Love and Smiles,

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Thursday, February 13, 2014

A Day in the Life of a Herbivore

This article was published in the November 2012 issue of Natural Food Magazine

A Day in the Life of a Herbivore

The term Herbivore can elicit some entertaining reactions. I’ve seen a range from understanding smiles to frowns of complete and utter confusion. Now I know they sound like dinosaurs but there are a growing number of vegetarians referring to themselves as herbivores.

Most people associate vegetarians with healthy food but in this junk food culture there seem to be endless vegan versions of unhealthy food or 'ninja vegan' options (unintentionally but conveniently vegan, like Oreos) so herbivores use this term to distinguish themselves as plant based vegetarians.

I consider myself to be a herbivore, it seems to tie 'plant based vegan diet' into a nice neat package. You may be asking, 'What's the difference?'  To help answer that question here's an example of a day in my life. Now obviously there is some day-to-day variety and weekends are different, with more time and kitchen access but here's an example of day in the life of a herbivore.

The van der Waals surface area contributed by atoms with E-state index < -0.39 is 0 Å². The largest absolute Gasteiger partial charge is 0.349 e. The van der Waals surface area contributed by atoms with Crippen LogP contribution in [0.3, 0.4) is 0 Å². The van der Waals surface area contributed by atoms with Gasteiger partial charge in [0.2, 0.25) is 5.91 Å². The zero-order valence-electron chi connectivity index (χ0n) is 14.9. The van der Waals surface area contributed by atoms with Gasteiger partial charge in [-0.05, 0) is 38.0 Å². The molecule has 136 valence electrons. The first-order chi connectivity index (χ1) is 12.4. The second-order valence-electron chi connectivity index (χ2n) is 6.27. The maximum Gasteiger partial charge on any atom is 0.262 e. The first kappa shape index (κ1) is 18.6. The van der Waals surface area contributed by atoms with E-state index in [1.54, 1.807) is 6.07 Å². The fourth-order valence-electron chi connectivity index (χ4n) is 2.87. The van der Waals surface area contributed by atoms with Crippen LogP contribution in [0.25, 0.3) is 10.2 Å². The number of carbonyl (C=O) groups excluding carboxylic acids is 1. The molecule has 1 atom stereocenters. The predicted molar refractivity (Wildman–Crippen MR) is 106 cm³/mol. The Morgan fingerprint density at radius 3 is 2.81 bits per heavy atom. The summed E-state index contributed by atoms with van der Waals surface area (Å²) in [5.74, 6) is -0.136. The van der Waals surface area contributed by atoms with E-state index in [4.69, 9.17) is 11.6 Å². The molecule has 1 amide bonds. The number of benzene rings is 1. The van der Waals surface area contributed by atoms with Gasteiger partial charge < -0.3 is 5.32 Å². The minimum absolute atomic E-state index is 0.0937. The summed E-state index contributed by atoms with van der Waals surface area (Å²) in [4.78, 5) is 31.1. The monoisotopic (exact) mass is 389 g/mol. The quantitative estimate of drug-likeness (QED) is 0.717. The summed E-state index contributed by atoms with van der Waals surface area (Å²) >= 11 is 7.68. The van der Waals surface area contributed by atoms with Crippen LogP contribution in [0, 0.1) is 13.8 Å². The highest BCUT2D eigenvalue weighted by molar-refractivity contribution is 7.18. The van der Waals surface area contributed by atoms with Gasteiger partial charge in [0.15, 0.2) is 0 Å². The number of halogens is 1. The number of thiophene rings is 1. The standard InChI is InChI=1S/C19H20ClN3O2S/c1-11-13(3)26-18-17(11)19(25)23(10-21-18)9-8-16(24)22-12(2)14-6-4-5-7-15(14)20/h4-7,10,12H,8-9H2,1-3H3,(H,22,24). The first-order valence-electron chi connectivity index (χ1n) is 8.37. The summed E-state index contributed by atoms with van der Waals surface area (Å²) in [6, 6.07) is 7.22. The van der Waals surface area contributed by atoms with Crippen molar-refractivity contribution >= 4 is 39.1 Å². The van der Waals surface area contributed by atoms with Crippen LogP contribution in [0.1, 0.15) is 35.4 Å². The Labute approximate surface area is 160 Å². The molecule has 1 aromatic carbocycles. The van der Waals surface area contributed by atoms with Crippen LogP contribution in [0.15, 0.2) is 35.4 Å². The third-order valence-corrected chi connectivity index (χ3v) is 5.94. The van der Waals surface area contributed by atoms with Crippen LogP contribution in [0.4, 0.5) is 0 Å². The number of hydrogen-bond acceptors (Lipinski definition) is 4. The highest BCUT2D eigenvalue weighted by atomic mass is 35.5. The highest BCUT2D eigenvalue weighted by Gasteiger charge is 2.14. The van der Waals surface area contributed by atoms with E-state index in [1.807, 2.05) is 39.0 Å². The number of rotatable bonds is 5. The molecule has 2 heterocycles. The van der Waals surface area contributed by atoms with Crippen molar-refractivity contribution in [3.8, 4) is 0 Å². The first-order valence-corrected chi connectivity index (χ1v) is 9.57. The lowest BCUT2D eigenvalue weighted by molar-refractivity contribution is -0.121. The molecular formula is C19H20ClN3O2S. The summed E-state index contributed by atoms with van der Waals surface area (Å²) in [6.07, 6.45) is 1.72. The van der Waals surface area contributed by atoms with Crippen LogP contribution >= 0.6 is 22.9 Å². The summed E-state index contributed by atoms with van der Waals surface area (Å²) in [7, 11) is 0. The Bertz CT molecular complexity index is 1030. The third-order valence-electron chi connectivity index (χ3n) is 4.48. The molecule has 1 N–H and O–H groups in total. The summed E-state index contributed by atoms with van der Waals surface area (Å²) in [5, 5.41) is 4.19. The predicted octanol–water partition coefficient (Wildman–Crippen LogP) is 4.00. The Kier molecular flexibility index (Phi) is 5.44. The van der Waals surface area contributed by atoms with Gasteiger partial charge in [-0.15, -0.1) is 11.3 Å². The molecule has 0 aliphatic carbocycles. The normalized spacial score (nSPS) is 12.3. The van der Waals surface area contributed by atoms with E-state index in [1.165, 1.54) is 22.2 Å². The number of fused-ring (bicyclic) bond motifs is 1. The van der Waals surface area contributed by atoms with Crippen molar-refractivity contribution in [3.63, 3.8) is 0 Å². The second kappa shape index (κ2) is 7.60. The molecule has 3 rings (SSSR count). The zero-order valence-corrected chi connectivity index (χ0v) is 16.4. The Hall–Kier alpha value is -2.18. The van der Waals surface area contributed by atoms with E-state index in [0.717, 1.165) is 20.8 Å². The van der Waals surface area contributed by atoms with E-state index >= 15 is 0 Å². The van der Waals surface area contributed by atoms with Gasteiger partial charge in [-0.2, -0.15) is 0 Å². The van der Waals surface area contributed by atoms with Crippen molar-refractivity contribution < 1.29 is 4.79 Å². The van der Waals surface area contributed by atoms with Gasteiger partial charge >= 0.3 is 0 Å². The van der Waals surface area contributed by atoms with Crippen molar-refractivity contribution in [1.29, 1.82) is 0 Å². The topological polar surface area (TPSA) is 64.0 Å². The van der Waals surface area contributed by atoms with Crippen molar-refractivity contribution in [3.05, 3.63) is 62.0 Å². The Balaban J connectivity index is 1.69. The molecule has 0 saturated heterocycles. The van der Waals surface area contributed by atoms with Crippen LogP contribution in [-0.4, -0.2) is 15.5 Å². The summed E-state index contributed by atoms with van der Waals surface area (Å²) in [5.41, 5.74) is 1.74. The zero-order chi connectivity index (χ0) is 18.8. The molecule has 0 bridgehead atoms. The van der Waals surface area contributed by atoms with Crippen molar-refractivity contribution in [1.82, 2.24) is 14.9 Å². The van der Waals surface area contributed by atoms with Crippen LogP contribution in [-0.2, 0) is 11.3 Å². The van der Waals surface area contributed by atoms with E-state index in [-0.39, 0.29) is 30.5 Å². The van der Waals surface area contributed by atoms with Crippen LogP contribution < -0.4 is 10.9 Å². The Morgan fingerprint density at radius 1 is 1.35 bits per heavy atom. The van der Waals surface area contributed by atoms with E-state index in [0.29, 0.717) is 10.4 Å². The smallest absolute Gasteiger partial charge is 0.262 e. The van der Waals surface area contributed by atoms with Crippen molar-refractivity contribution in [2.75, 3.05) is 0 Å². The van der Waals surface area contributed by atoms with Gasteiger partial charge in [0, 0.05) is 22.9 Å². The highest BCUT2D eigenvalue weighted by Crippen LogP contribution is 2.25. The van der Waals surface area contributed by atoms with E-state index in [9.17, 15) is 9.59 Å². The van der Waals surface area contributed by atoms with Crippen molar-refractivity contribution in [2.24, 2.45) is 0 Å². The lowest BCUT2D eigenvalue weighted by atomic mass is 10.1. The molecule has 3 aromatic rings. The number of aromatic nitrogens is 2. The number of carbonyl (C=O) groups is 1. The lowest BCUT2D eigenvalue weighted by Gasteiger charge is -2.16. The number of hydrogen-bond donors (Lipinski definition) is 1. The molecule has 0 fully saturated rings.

We start, bright and early at 6:00am with a refreshing drink of water, either plain or with some fresh lemon juice and a dash of stevia. If it's warm I'll enjoy it cold but in the cooler weather it tastes wonderful as a hot lemon tea. The next thing that needs water are my plants, I'll head out to the garden to water my vegetables, herbs, wheatgrass and fruits- when you eat as many of them as I do every bit you can grow helps.